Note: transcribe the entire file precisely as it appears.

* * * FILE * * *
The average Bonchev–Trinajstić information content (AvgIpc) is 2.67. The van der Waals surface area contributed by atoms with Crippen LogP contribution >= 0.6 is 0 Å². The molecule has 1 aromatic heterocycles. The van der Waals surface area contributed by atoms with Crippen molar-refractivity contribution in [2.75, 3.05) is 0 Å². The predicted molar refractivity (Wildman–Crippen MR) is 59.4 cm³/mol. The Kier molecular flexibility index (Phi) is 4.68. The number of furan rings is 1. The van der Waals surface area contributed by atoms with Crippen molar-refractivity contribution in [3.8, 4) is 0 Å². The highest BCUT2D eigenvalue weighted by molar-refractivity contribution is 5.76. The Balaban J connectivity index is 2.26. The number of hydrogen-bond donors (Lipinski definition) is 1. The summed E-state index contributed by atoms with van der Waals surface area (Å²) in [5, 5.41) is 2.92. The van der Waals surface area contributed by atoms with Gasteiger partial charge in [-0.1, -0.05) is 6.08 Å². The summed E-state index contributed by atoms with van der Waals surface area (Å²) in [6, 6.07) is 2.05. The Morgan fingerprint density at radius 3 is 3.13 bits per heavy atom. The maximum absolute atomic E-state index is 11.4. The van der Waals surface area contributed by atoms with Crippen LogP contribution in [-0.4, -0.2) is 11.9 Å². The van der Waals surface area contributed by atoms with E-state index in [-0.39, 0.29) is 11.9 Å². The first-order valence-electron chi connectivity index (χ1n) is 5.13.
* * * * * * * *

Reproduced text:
The average Bonchev–Trinajstić information content (AvgIpc) is 2.67. The van der Waals surface area contributed by atoms with Crippen LogP contribution >= 0.6 is 0 Å². The molecule has 1 aromatic heterocycles. The van der Waals surface area contributed by atoms with Crippen molar-refractivity contribution in [2.75, 3.05) is 0 Å². The predicted molar refractivity (Wildman–Crippen MR) is 59.4 cm³/mol. The Kier molecular flexibility index (Phi) is 4.68. The number of furan rings is 1. The van der Waals surface area contributed by atoms with Crippen molar-refractivity contribution in [3.8, 4) is 0 Å². The highest BCUT2D eigenvalue weighted by molar-refractivity contribution is 5.76. The Balaban J connectivity index is 2.26. The number of hydrogen-bond donors (Lipinski definition) is 1. The summed E-state index contributed by atoms with van der Waals surface area (Å²) in [5, 5.41) is 2.92. The van der Waals surface area contributed by atoms with Gasteiger partial charge in [-0.1, -0.05) is 6.08 Å². The summed E-state index contributed by atoms with van der Waals surface area (Å²) in [6, 6.07) is 2.05. The Morgan fingerprint density at radius 3 is 3.13 bits per heavy atom. The maximum absolute atomic E-state index is 11.4. The van der Waals surface area contributed by atoms with Crippen LogP contribution in [-0.4, -0.2) is 11.9 Å². The van der Waals surface area contributed by atoms with E-state index in [-0.39, 0.29) is 11.9 Å². The first-order valence-electron chi connectivity index (χ1n) is 5.13.